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Binary Floating-Point Numbers

A computer with n-bit word size is capable of handling unsigned integers in the range of 0 to 2n - 1 in a single word. For a 32-bit computer this would be numbers up to 4,294,967,295. Floating-point numbers allow you to use the very large, and very small, numbers commonly found in scientific calculations. In fact, sometimes they're called "scientific notation".

A floating-point number has two parts, the number part and the radix. For example the mass of the sun is 1.989x1030 kg. The diameter of a red blood cell is 310-4 inches. The 1.989 and the 3 are the number parts, the 1030 and the 10-4 are the radix part.

Note, some displays aren't capable of displaying superscripts, so they use a capital E to indicate the following number is an exponent. For example the mass of the sun can be expressed as 1.989E30 kg. The diameter of a red blood cell can be expressed as 3E-4 inches. Or a limited display might express it as 3 10-4, leaving out the superscript and the E.

Floating-point number structure

A binary floating-point number consists of three parts, the sign bit, the mantissa and the exponent. A sign bit of 1 indicates a negative number. A sign bit of 0 indicates a positive number. In a 32-bit system, the exponent is 8 bits following the sign bit, and the number part is 23 bits.

In a 64-bit system, the exponent is 11 bits and the mantissa is 53 bits. A 64-bit floating-point number is called double-precision as opposed to 32-bit being referred to as single-precision. The mantissa is now called the significand because it's size controls the accuracy of the number.

Normalizing a Binary Floating-Point Number

Before a binary floating-point number can be correctly stored, it must be normalized. Normalizing means moving the decimal point so that only one digit appears to the left of the decimal point. This creates the mantissa. The exponent then becomes the number of positions the decimal point was moved. If the decimal point was moved left it creates a positive exponent. If the decimal point was moved right, it creates a negative exponent.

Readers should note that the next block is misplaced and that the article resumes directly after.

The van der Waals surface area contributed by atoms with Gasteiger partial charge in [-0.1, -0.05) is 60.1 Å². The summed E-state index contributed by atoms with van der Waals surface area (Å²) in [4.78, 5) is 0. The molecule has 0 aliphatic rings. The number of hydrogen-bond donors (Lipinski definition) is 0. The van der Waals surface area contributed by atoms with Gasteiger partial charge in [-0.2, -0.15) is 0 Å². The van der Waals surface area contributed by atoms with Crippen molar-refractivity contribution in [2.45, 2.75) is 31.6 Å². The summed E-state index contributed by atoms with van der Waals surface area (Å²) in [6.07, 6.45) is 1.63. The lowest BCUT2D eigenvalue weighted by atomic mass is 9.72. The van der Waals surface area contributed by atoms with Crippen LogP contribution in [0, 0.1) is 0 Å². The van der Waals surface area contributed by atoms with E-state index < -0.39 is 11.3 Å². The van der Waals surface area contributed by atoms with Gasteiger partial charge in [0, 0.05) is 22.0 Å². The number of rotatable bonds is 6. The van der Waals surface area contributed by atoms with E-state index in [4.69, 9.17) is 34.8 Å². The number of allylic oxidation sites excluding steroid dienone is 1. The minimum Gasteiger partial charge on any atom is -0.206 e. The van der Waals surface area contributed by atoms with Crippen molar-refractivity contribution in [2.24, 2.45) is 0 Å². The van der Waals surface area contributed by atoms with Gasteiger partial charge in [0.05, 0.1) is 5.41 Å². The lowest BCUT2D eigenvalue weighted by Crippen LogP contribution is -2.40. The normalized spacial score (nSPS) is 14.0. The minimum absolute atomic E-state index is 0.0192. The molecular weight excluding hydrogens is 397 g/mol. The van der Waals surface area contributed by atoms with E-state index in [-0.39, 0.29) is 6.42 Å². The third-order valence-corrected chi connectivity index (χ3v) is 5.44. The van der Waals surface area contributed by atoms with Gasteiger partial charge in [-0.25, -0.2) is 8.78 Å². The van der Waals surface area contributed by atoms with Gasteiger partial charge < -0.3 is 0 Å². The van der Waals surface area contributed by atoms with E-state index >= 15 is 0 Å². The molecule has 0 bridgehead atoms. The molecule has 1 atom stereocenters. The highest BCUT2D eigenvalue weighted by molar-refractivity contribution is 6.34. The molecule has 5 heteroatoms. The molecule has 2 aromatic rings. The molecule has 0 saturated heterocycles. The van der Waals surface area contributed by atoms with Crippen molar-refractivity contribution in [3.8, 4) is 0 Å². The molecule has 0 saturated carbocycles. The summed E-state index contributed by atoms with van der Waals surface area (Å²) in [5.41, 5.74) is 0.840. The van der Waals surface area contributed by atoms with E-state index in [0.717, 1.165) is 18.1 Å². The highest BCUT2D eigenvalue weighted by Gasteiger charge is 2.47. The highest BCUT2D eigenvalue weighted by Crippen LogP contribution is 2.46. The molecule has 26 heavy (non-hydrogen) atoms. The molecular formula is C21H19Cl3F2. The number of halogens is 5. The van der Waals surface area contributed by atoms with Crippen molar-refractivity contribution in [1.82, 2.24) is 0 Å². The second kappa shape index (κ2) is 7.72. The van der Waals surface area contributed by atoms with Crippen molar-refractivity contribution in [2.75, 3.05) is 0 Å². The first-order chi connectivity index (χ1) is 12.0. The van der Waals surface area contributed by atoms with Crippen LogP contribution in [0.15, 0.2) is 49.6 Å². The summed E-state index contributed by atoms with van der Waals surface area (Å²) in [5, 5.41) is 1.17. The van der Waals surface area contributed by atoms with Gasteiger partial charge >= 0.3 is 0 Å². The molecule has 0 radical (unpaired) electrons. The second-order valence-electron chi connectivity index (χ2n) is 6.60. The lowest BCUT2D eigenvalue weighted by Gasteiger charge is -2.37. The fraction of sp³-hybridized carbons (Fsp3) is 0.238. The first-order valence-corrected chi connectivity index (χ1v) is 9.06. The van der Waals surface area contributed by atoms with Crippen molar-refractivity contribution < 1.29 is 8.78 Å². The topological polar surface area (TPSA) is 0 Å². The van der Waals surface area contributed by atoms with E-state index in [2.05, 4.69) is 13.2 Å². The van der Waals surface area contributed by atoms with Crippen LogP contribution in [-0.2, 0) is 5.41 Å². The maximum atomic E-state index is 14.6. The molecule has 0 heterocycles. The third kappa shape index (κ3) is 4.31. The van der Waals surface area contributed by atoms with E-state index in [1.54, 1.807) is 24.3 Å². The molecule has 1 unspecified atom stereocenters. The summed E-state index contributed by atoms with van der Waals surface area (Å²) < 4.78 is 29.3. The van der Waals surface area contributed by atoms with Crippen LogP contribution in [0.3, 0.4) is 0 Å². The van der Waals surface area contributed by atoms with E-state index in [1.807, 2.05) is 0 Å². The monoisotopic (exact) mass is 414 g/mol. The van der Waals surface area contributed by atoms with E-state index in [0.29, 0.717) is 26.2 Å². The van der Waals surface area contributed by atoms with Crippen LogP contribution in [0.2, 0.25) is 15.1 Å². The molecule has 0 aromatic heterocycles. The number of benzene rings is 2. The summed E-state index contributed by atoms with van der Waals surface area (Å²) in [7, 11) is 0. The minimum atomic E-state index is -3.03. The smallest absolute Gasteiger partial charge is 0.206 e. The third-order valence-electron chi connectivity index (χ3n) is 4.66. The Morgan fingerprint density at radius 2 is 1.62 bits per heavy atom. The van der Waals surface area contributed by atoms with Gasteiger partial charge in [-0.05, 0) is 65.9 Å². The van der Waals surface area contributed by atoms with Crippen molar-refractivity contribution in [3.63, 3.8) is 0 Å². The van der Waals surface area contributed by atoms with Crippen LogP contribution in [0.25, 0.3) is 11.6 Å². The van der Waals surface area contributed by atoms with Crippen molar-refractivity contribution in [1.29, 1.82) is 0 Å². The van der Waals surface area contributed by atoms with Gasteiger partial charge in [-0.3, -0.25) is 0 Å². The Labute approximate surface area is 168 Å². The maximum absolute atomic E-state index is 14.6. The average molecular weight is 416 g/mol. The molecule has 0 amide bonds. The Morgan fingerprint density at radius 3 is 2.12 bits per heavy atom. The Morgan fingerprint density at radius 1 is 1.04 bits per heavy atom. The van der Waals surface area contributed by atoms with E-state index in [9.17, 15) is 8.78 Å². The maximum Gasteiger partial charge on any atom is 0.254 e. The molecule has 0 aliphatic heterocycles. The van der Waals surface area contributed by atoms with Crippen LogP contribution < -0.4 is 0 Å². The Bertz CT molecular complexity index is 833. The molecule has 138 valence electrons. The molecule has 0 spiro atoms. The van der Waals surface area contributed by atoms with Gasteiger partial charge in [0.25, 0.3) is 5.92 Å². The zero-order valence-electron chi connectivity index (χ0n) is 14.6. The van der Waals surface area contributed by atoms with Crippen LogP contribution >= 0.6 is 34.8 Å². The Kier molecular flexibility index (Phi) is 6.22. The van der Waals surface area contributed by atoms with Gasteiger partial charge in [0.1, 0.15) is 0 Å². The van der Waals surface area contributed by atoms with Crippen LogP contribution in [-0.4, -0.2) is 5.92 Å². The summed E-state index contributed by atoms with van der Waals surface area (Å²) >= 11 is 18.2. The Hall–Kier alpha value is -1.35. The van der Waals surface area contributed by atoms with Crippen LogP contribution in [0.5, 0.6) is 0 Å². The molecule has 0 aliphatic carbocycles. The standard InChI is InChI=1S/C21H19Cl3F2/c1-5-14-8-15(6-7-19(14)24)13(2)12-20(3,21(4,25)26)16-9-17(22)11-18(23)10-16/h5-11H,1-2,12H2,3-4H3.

For example, the floating-point binary number 1101.101 is normalized by moving the decimal point 3 places to the left. The mantissa then becomes 1.101101 and the exponent becomes 3, creating the normalized floating point binary number 1.101101x23.

Biasing a Binary Floating-Point Number

We could store negative exponents as two's complement binary numbers, however this would make it more difficult (programmatically) to make number comparisons (< == >). For this reason a biasing constant is added to the exponent to make sure it's always positive.

The value of the biasing constant depends upon the number of bits available for the exponent. For a 32-bit system, the bias is 12710, which is 01111111 binary. So for example;

If exponent is 5, biased exponent is 5 + 127 = 13210 = 10000100 binary.

If exponent is -5, biased exponent is -5 + 127 = 12210 = 01111010 binary.

Although exponent biasing makes number comparisons faster and easier, there are always trade-offs. The actual exponent is found by subtracting the bias from the stored exponent. This means the largest exponent possible for a 32-bit system will be -12710 to +12810.

If you can't fit your number within that range you need to use a double-precision binary floating-point number. A double-precision number is biased by adding 1023 by adding 102310 for an exponent in the range -102210 to +102310.

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